Live review: The 52nd annual Grammy Awards - Reverb

Live review: The 52nd annual Grammy Awards

Lady Gaga performs during the opening act of the Grammy Awards on Sunday at Staples Center in Los Angeles. Lady Gaga won awards for dance recording and electronic dance album. (Kevin Winter, Getty Images)

Lady Gaga performs during the opening act of the Grammy Awards on Sunday at Staples Center in Los Angeles. Lady Gaga won awards for dance recording and electronic dance album. (Kevin Winter, Getty Images)

All the television commercials billed Sunday night’s 52nd annual Grammy Awards as “ladies night.” And for once, the advertising was right.

From big winners Beyonce, Fergie of the Black Eyed Peas and Taylor Swift to memorable performances from Pink, Lady Gaga and Lady Antebellum’s Hillary Scott, the Grammys were dominated by women in 2010. Cheers to the fairer sex — and to the Grammys, too, for presenting a show that was more watchable than the average music- industry telecast.

Whereas past years have relied heavily on forced, nonsensical collaborations, the Grammys kept those to a minimum Sunday, instead focusing on the music and the artists. The Grammys should act as a reminder of why this music helped define our lives. And this year’s show did just that.

The signature moments of Grammy night:

The classy: After losing Song of the Year to Beyonce, Taylor Swift danced in the aisle to the winning “Single Ladies (Put a Ring on It)” as it played at the Staples Center.

The awkward: A clearly mismatched/unprepared Jennifer Lopez introduced Green Day and its progeny — the cast from its theatrical musical, “American Idiot” — to sing “21 Guns.”

The transcendent: The take on the rock ballad by the band and the cast was stunning. What perfect marketing for the rock musical, due on Broadway this year. Could “American Idiot” be the next “Mamma Mia”?

The intoxicating: Pink’s aerial performance was gorgeous. Eat your heart out, Cirque du Soleil.

The fun: Cheers to the Black Eyed Peas for singing “I Got a Feeling” live. It was imperfect, but it was electrifying in a way that blew away Jamie Foxx and T-Pain’s auto-tune-addled “Blame It” performance, which fell flat even with a nonsensical cameo by guitarist Slash.

The comedy: After winning the Best Comedy Album award for a holiday record, Stephen Colbert came back with: “This is a Christmas album, so obviously I should thank Jesus Christ — for having such a great birthday.”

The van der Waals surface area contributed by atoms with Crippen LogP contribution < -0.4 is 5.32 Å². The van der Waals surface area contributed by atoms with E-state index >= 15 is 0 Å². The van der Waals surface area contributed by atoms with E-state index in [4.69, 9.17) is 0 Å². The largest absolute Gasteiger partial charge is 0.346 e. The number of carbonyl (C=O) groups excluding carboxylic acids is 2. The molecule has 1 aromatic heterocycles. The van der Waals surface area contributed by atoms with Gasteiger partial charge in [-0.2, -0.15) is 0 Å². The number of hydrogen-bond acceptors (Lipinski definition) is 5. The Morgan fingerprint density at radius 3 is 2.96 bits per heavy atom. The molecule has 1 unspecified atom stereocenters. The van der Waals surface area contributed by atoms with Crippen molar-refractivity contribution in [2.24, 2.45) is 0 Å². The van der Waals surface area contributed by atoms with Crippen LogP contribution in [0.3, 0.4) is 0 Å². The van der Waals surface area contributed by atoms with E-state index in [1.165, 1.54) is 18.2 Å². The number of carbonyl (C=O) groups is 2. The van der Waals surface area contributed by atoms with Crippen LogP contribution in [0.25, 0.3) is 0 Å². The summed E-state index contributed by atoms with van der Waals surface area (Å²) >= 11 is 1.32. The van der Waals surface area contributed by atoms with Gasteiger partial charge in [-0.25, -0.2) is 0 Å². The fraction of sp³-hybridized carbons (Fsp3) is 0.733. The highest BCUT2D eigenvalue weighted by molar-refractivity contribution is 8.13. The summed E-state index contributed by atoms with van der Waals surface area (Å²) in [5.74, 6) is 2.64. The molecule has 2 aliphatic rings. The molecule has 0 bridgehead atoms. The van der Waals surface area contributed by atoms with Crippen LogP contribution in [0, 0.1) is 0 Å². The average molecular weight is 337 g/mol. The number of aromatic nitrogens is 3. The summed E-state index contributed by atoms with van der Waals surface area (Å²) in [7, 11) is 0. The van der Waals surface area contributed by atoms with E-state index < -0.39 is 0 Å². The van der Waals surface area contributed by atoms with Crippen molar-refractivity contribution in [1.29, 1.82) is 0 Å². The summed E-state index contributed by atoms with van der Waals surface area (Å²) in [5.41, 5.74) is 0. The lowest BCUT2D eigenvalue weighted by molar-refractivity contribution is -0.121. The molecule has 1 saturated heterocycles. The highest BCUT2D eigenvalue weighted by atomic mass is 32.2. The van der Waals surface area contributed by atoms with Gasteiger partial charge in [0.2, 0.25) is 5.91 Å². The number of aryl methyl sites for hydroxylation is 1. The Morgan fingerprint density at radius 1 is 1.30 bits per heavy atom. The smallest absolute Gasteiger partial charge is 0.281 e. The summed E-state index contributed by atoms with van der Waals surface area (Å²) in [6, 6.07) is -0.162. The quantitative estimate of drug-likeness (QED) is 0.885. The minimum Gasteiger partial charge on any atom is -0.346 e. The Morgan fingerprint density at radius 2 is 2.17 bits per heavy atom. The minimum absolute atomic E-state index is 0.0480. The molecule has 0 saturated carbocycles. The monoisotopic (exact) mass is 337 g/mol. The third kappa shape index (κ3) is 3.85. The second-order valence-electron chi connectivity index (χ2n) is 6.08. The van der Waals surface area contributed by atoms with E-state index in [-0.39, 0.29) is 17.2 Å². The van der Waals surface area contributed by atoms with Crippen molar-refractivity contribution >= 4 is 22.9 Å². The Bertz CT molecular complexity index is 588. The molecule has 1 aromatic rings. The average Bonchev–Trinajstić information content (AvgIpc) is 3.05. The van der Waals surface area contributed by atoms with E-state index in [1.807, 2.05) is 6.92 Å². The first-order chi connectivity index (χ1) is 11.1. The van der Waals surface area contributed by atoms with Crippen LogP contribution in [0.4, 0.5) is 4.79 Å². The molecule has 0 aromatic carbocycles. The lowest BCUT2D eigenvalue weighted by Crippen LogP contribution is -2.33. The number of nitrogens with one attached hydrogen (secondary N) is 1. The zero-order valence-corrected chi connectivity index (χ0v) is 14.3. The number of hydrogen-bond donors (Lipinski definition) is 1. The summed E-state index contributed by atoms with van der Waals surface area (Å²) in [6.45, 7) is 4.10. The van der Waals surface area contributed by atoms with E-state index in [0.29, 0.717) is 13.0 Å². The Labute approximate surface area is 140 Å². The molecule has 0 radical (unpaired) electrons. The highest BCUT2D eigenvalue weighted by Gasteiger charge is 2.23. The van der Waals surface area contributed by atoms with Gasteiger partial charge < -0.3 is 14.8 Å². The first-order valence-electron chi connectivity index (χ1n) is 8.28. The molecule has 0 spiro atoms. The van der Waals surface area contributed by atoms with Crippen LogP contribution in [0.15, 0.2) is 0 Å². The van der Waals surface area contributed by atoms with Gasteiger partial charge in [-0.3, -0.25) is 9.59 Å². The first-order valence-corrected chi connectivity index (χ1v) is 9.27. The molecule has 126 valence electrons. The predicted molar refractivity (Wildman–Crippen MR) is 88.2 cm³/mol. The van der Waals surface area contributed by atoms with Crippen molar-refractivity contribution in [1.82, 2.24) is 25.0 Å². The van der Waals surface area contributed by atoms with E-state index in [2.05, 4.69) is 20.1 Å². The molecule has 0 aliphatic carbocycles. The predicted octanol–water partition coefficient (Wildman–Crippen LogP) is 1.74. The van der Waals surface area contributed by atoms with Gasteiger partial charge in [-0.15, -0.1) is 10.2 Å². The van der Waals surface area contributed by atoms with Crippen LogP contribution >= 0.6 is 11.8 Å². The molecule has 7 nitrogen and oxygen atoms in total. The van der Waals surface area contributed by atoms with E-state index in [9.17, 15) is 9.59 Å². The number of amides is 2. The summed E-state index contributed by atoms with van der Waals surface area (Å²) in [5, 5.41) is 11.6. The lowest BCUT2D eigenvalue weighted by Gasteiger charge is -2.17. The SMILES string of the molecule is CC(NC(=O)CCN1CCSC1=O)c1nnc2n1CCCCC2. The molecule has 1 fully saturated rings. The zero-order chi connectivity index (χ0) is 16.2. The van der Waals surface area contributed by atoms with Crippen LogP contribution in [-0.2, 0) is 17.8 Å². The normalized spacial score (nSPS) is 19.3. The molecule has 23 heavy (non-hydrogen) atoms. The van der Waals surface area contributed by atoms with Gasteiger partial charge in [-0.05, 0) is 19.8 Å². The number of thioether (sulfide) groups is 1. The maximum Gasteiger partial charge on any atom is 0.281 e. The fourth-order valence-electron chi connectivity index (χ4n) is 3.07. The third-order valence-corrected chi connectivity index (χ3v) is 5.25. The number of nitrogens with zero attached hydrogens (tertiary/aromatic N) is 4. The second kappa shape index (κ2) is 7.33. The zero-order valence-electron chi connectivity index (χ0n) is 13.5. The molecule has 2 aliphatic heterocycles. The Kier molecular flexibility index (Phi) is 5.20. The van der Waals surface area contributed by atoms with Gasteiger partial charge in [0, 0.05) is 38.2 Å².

The flat: Swift’s performance of “Today Was a Fairytale” was charming and warm, but Stevie Nicks outshone her when they followed that with a tag team on “Rhiannon.” Swift’s singing was flat on the smash Fleetwood Mac song. They tried to make up for it with a stripped-down take on Swift’s “You Belong With Me,” but the budding star’s off-key performance left a mark.

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Ricardo Baca is the founder and co-editor of Reverb and an award-winning critic and journalist at The Denver Post. He is also the executive director of the Underground Music Showcase, Colorado’s premier indie music festival. Follow his whimsies at Twitter, his live music habit at Gigbot and his iTunes addictions at Last.fm.

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  • jeremysimon

    Hey Ric! While I agree with you generally about the 'minimization of forced nonsensical collaborations' compared with certain years (though is Taylor Swift really heir apparent to stagemate Stevie Nicks?)… I think the broadcast was more visually cluttered than ever. This has been a trend in TV for awhile… but with all the swirling crap on the wall monitors behind the performers, I felt like I was in Times Square. The color schemes and cinematography were sharp and beautiful, but the producers don't seem to think we will watch unless there are 6, or 60, different things going on in the frame at once. Random question, which we were debating while watching… What proportion of the vocals do you think were live, vs lip-synched? I don't know the 'state of the union' these days re: what degree of vocal augmentation/fakery is considered acceptable, when, say, rotating nakedly and upside-down in mid air.

  • http://www.denvereverb.com Ricardo Baca

    You have a point, Jeremy. I don't mind a lot of the projection clutter, but I do dislike the actual clutter. That Dave Matthews performance was a disaster, what with all the randoms on stage – especially because they weren't adding much to the performance itself.More is not better, not all the time.Taylor and Stevie – even with Taylor's awful, off-key singing – was better than past collabs. (JoBros and Stevie Wonder? Really?) As for real/fake vocals, it seemed like the majority of folks were actually singing last night. Not sure if Pink was live during that aerial madness. I couldn't tell. Could you?As I said, I love the imperfections that come out when big bands sing live on events like that. I love that there's a possibility for disaster, especially when they're dance-heavy acts like the Black Eyed Peas.

  • Carissa

    Couldn't agree more on Swift's duet with Nicks. Her voice wasn't compatible with the song and her inexperience disrupted the performance. Great seeing Stevie Nicks though. I wish the show were produced better, mixing up the show-stopping big performances with the more low-key ones. The show itself just died off. I would've been perfectly happy watching Gaga and Sir Elton all night. Big surprise.

  • Carissa

    Couldn't agree more on Swift's duet with Nicks. Her voice wasn't compatible with the song and her inexperience disrupted the performance. Great seeing Stevie Nicks though. I wish the show were produced better, mixing up the show-stopping big performances with the more low-key ones. The show itself just died off. I would've been perfectly happy watching Gaga and Sir Elton all night. Big surprise.